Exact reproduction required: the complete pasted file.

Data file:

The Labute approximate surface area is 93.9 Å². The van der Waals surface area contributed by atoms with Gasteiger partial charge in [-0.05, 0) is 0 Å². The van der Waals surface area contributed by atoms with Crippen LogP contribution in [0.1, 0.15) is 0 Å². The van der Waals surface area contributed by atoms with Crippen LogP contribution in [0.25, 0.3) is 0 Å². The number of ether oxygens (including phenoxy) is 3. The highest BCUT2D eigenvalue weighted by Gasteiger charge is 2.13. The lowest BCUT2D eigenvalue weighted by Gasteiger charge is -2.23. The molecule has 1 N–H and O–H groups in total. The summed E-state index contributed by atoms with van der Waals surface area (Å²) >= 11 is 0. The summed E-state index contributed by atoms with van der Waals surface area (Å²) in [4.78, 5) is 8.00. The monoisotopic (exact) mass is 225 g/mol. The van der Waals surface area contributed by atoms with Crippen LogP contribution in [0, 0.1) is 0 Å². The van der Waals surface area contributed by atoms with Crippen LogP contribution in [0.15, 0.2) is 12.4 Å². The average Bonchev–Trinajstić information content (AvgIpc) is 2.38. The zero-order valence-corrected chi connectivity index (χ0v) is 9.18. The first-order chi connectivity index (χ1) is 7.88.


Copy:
The Labute approximate surface area is 93.9 Å². The van der Waals surface area contributed by atoms with Gasteiger partial charge in [-0.05, 0) is 0 Å². The van der Waals surface area contributed by atoms with Crippen LogP contribution in [0.1, 0.15) is 0 Å². The van der Waals surface area contributed by atoms with Crippen LogP contribution in [0.25, 0.3) is 0 Å². The number of ether oxygens (including phenoxy) is 3. The highest BCUT2D eigenvalue weighted by Gasteiger charge is 2.13. The lowest BCUT2D eigenvalue weighted by Gasteiger charge is -2.23. The molecule has 1 N–H and O–H groups in total. The summed E-state index contributed by atoms with van der Waals surface area (Å²) >= 11 is 0. The summed E-state index contributed by atoms with van der Waals surface area (Å²) in [4.78, 5) is 8.00. The monoisotopic (exact) mass is 225 g/mol. The van der Waals surface area contributed by atoms with Crippen LogP contribution in [0, 0.1) is 0 Å². The van der Waals surface area contributed by atoms with Crippen LogP contribution in [0.15, 0.2) is 12.4 Å². The average Bonchev–Trinajstić information content (AvgIpc) is 2.38. The zero-order valence-corrected chi connectivity index (χ0v) is 9.18. The first-order chi connectivity index (χ1) is 7.88.